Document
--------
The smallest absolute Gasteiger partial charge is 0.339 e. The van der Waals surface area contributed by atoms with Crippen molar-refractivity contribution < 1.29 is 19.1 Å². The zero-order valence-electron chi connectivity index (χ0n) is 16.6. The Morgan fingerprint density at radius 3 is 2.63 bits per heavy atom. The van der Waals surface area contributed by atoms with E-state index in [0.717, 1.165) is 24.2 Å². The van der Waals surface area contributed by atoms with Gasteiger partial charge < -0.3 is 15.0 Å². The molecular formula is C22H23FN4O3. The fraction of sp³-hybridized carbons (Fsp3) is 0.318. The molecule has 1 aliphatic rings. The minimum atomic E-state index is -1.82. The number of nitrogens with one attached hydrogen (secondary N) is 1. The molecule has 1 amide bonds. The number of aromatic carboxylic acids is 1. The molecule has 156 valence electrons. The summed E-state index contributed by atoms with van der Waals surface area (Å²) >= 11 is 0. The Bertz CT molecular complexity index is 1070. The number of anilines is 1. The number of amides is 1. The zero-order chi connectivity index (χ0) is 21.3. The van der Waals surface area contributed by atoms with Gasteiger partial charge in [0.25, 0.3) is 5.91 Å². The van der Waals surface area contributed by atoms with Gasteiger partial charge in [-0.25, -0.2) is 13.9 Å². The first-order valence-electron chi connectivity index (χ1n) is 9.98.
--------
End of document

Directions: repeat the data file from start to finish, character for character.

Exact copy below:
The smallest absolute Gasteiger partial charge is 0.339 e. The van der Waals surface area contributed by atoms with Crippen molar-refractivity contribution < 1.29 is 19.1 Å². The zero-order valence-electron chi connectivity index (χ0n) is 16.6. The Morgan fingerprint density at radius 3 is 2.63 bits per heavy atom. The van der Waals surface area contributed by atoms with E-state index in [0.717, 1.165) is 24.2 Å². The van der Waals surface area contributed by atoms with Gasteiger partial charge < -0.3 is 15.0 Å². The molecular formula is C22H23FN4O3. The fraction of sp³-hybridized carbons (Fsp3) is 0.318. The molecule has 1 aliphatic rings. The minimum atomic E-state index is -1.82. The number of nitrogens with one attached hydrogen (secondary N) is 1. The molecule has 1 amide bonds. The number of aromatic carboxylic acids is 1. The molecule has 156 valence electrons. The summed E-state index contributed by atoms with van der Waals surface area (Å²) >= 11 is 0. The Bertz CT molecular complexity index is 1070. The number of anilines is 1. The number of amides is 1. The zero-order chi connectivity index (χ0) is 21.3. The van der Waals surface area contributed by atoms with Gasteiger partial charge in [0.25, 0.3) is 5.91 Å². The van der Waals surface area contributed by atoms with Gasteiger partial charge in [-0.25, -0.2) is 13.9 Å². The first-order valence-electron chi connectivity index (χ1n) is 9.98.